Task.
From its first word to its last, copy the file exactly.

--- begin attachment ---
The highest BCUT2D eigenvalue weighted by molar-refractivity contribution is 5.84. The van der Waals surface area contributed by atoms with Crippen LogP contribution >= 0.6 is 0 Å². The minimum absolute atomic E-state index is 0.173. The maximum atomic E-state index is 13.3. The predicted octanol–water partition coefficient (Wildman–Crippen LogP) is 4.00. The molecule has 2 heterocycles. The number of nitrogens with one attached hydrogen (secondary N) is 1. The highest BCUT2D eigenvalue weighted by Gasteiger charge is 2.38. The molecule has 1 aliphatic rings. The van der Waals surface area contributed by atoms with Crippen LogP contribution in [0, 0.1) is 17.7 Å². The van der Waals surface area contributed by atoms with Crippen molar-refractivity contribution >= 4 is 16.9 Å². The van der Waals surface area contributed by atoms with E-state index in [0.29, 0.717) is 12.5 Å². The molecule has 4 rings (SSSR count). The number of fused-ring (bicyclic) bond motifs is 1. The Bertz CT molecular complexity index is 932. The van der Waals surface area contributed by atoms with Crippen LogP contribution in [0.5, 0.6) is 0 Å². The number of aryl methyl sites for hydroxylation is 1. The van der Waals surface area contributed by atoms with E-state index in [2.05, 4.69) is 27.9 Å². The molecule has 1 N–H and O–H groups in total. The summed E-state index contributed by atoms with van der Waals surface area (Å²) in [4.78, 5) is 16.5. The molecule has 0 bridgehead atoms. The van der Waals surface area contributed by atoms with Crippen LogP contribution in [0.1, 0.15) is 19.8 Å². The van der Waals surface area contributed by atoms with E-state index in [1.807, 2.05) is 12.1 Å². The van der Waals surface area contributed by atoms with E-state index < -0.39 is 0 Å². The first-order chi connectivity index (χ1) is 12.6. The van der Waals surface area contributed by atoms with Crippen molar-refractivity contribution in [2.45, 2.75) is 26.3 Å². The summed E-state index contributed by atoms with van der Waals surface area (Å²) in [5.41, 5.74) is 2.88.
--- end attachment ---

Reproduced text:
The highest BCUT2D eigenvalue weighted by molar-refractivity contribution is 5.84. The van der Waals surface area contributed by atoms with Crippen LogP contribution >= 0.6 is 0 Å². The minimum absolute atomic E-state index is 0.173. The maximum atomic E-state index is 13.3. The predicted octanol–water partition coefficient (Wildman–Crippen LogP) is 4.00. The molecule has 2 heterocycles. The number of nitrogens with one attached hydrogen (secondary N) is 1. The highest BCUT2D eigenvalue weighted by Gasteiger charge is 2.38. The molecule has 1 aliphatic rings. The van der Waals surface area contributed by atoms with Crippen LogP contribution in [0, 0.1) is 17.7 Å². The van der Waals surface area contributed by atoms with Crippen molar-refractivity contribution >= 4 is 16.9 Å². The van der Waals surface area contributed by atoms with E-state index in [0.29, 0.717) is 12.5 Å². The molecule has 4 rings (SSSR count). The number of fused-ring (bicyclic) bond motifs is 1. The Bertz CT molecular complexity index is 932. The van der Waals surface area contributed by atoms with Crippen LogP contribution in [0.5, 0.6) is 0 Å². The number of aryl methyl sites for hydroxylation is 1. The van der Waals surface area contributed by atoms with E-state index in [2.05, 4.69) is 27.9 Å². The molecule has 1 N–H and O–H groups in total. The summed E-state index contributed by atoms with van der Waals surface area (Å²) in [4.78, 5) is 16.5. The molecule has 0 bridgehead atoms. The van der Waals surface area contributed by atoms with Crippen LogP contribution in [0.1, 0.15) is 19.8 Å². The van der Waals surface area contributed by atoms with E-state index in [1.807, 2.05) is 12.1 Å². The van der Waals surface area contributed by atoms with E-state index < -0.39 is 0 Å². The first-order chi connectivity index (χ1) is 12.6. The van der Waals surface area contributed by atoms with Crippen molar-refractivity contribution in [2.45, 2.75) is 26.3 Å². The summed E-state index contributed by atoms with van der Waals surface area (Å²) in [5.41, 5.74) is 2.88.